Celia Weston Biography

Birthday: 1951-12-14
Place of Birth: Spartanburg, South Carolina
Wiki Biography: Direct from Spartanburg, South Carolina, this tall, blonde actress may not exude shimmering star potential, but she certainly has earned the respect of stage and film audiences alike for her many touching portrayals of matter-of-fact, down-to-earth Southern folk. For someone who first attracted attention as a hash-slinging replacement for Diane Ladd (herself a replacement for the ever-popular Polly Holliday) in the final, languishing years of the popular CBS sitcom "Alice" (1976), Celia Weston certainly has evolved into one of the more sought-after character performers of "Deep South" film drama. Born December 14, 1951, and raised in South Carolina, Celia, along with her sister, enjoyed creating their own little world of characters, acting out small skits and later began appearing in local plays. She did not, however, meet the unanimous encouragement of her family when the one-time art and psychology major at Salem College in Winston-Salem, North Carolina, decided to do an abrupt about-face and study acting. She earned an Artist Diploma in Drama at the North Carolina School of the Arts before moving to London to continue her training. More than determined, she eventually returned to the States in 1977 and studied with Uta Hagen and Herbert Berghof while slinging hash herself in New York City. In between, there was sporadic regional and off-off-Broadway work along with summer stock. At age 28, Celia made a big leap with her Broadway debut in "Loose Ends" (1979) starring Kevin Kline. Following her prime theater role in Edward Albee's "The Lady from Dubuque" in 1980 and a small part in Clint Eastwood's film Honky Tonk Freeway (1981), Hollywood showed her the money when she became the new Southern-fried waitress in town alongside Linda Lavin and Beth Howland on the "Alice" series. Her character of Jolene was given rather short shrift during the four seasons (1981-1985) she appeared. Although Celia valiantly tried the invest the role with some spunk and sass, she was the newcomer and was too often overshadowed by the other two. Following the show's demise, she had a number of lean years before her luck changed again. In 1988, she was handed a couple of featured roles in the movies Stars and Bars (1988) and A New Life (1988). Her penchant for toned-down, unaffected realism was not overlooked. While interspersing theater roles with the sudden upswing of film parts now coming her way, she finally came into her own in both venues in the mid-to-late 1990s. After earning critical applause for her brittle dramatic turn as the backwoods mother of a murdered child in Dead Man Walking (1995), she went on to win an Outer Critics Award and Tony nomination for her Southern matron in Broadway's acclaimed "The Last Night of Ballyhoo" (1997). Preferring art-house obscurity to mainstream popularity, Celia has stayed true for the most part with classier, character-driven drama and it has paid off in career dividends. An always interesting presence, her gals can tangle and backbite with the best of them or show true grit and/or extreme emotional fragility at times of unbearable sorrow. Celia has also played a variety of dialects over the years. A gregarious and eccentric turn as a possible mother to a searching Ben Stiller in the wonderful Flirting with Disaster (1996) led to her Civil War wife in Ride with the Devil (1999/I); her grieving, prejudicial Teutonic mother in Snow Falling on Cedars (1999); the part of Cate Blanchett's haughty aunt in The Talented Mr. Ripley (1999); and the Southern belle-like mental patient in K-Pax (2001). In addition, her Southern roots have complimented such Tennessee Williams' plays as "Summer and Smoke" and "Suddenly Last Summer" on Broadway. Into the millennium, Celia is still going strong. She has been a vibrant presence in such ensemble films as In the Bedroom (2001), Far from Heaven (2002) and The Village (2004). In 2005, she received one of her best roles in years as the dressed-down Southern matriarch in the obscure independent film Junebug (2005), which premiered at the Sundance Film Festival.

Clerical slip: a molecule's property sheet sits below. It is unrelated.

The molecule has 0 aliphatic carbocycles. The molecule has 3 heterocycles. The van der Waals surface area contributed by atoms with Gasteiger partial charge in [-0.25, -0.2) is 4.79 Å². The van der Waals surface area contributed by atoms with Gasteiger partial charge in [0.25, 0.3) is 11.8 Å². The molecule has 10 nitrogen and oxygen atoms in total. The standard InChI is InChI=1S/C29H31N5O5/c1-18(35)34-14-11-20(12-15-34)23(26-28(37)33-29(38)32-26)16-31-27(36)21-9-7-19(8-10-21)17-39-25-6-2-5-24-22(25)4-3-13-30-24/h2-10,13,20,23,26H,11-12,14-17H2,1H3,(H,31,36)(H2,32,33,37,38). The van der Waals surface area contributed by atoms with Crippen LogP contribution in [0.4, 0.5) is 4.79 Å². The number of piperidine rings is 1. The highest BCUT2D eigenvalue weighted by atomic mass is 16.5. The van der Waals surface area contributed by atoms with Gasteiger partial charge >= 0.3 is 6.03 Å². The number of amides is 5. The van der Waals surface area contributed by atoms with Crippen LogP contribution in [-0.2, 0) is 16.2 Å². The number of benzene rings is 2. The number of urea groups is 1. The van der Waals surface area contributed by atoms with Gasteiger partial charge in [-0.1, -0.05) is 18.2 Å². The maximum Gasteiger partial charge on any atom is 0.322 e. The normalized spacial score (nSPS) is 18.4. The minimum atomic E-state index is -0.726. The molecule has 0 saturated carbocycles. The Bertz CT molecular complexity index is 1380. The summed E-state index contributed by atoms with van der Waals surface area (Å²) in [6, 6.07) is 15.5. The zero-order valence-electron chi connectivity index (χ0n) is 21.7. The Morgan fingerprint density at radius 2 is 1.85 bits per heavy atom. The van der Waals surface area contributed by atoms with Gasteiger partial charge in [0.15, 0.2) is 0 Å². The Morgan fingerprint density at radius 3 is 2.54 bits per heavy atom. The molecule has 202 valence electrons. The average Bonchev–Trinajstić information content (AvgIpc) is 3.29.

Celia WestonPhotos & Pictures

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TV Title Appeared As Year Genre
Alice Jolene Hunnicutt 1981 - 1982
Undermind 2003 Crime
Hulk Mrs. Krensler 2003 Action
Out of Order Carrie 2003 - 2012
Invasion 2005 - 2006 Sci Fi
The Box Lana Burns 2009 Drama
Memphis Beat Paula Ann Hendricks 2010 Comedy
The Village Vivian Percy 2013
Movies Title Appeared As Year Genre
Honky Tonk Freeway 1982 Action, Comedy
Lost Angels 1989 Drama
Little Man Tate 1991 0
Dead Man Walking Mary Beth Percy 1995 0
Unstrung Heroes Amelia 1995 Comedy, Drama
Flirting with Disaster 1996 Comedy
The Talented Mr. Ripley 1999 Game Show, Comedy, 0
Snow Falling on Cedars 1999 Biography
Getting to Know You Bottle Lady 1999 Comedy, Drama
Hanging Up Madge Turner 2000
In the Bedroom Katie Grinnel 2001 Game Show, 0
Hearts in Atlantis Alana Files 2001 0, Game Show
Igby Goes Down 2002 0
Far from Heaven 2002 Drama, Romance
Undermind 2003
Hulk Mrs. Krensler 2003 0
How to Lose a Guy in 10 Days 2003 Comedy, Romance
The Village 2004 Drama, Mystery, Thriller
No Reservations Mrs. Peterson 2007 0, Biography
The Invasion 2007 Sport, Game Show, 0, Reality Tv
Invasion 2007 Sci Fi, Thriller
Joshua Hazel Cairn 2007 Drama, Thriller
The Box Lana Burns 2009 Sport, Game Show
Observe and Report 2009 Comedy, Crime, Drama
Knight and Day 2010 0, 0
After.Life 2010 Drama, Horror, Mystery
After Life 2010 Drama, Horror, Mystery
Demoted Jane 2012 Comedy
Quad Arlene 2013 Drama
Afterlife 2015